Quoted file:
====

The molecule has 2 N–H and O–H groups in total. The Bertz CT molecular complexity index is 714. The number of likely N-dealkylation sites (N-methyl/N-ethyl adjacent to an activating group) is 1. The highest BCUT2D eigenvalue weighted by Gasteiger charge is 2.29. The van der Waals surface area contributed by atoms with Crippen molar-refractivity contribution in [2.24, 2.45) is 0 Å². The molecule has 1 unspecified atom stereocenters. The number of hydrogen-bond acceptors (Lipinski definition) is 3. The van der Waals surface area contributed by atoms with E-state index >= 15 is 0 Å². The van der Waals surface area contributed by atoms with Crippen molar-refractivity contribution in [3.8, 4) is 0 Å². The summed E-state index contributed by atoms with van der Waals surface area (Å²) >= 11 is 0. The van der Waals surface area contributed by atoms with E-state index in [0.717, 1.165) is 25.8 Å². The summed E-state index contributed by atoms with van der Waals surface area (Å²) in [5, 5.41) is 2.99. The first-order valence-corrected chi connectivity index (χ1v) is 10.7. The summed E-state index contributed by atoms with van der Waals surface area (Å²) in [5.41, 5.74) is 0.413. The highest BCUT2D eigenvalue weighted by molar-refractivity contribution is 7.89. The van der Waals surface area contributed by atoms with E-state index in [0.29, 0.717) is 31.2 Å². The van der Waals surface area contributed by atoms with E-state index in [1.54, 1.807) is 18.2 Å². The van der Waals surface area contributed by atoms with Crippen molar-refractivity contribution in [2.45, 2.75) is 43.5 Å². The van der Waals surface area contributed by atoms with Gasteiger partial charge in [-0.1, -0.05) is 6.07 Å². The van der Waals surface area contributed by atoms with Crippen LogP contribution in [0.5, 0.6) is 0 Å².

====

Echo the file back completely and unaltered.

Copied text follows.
The molecule has 2 N–H and O–H groups in total. The Bertz CT molecular complexity index is 714. The number of likely N-dealkylation sites (N-methyl/N-ethyl adjacent to an activating group) is 1. The highest BCUT2D eigenvalue weighted by Gasteiger charge is 2.29. The van der Waals surface area contributed by atoms with Crippen molar-refractivity contribution in [2.24, 2.45) is 0 Å². The molecule has 1 unspecified atom stereocenters. The number of hydrogen-bond acceptors (Lipinski definition) is 3. The van der Waals surface area contributed by atoms with E-state index >= 15 is 0 Å². The van der Waals surface area contributed by atoms with Crippen molar-refractivity contribution in [3.8, 4) is 0 Å². The summed E-state index contributed by atoms with van der Waals surface area (Å²) >= 11 is 0. The van der Waals surface area contributed by atoms with E-state index in [0.717, 1.165) is 25.8 Å². The summed E-state index contributed by atoms with van der Waals surface area (Å²) in [5, 5.41) is 2.99. The first-order valence-corrected chi connectivity index (χ1v) is 10.7. The summed E-state index contributed by atoms with van der Waals surface area (Å²) in [5.41, 5.74) is 0.413. The highest BCUT2D eigenvalue weighted by molar-refractivity contribution is 7.89. The van der Waals surface area contributed by atoms with E-state index in [0.29, 0.717) is 31.2 Å². The van der Waals surface area contributed by atoms with E-state index in [1.54, 1.807) is 18.2 Å². The van der Waals surface area contributed by atoms with Crippen molar-refractivity contribution in [2.45, 2.75) is 43.5 Å². The van der Waals surface area contributed by atoms with Gasteiger partial charge in [-0.1, -0.05) is 6.07 Å². The van der Waals surface area contributed by atoms with Crippen LogP contribution in [0.5, 0.6) is 0 Å².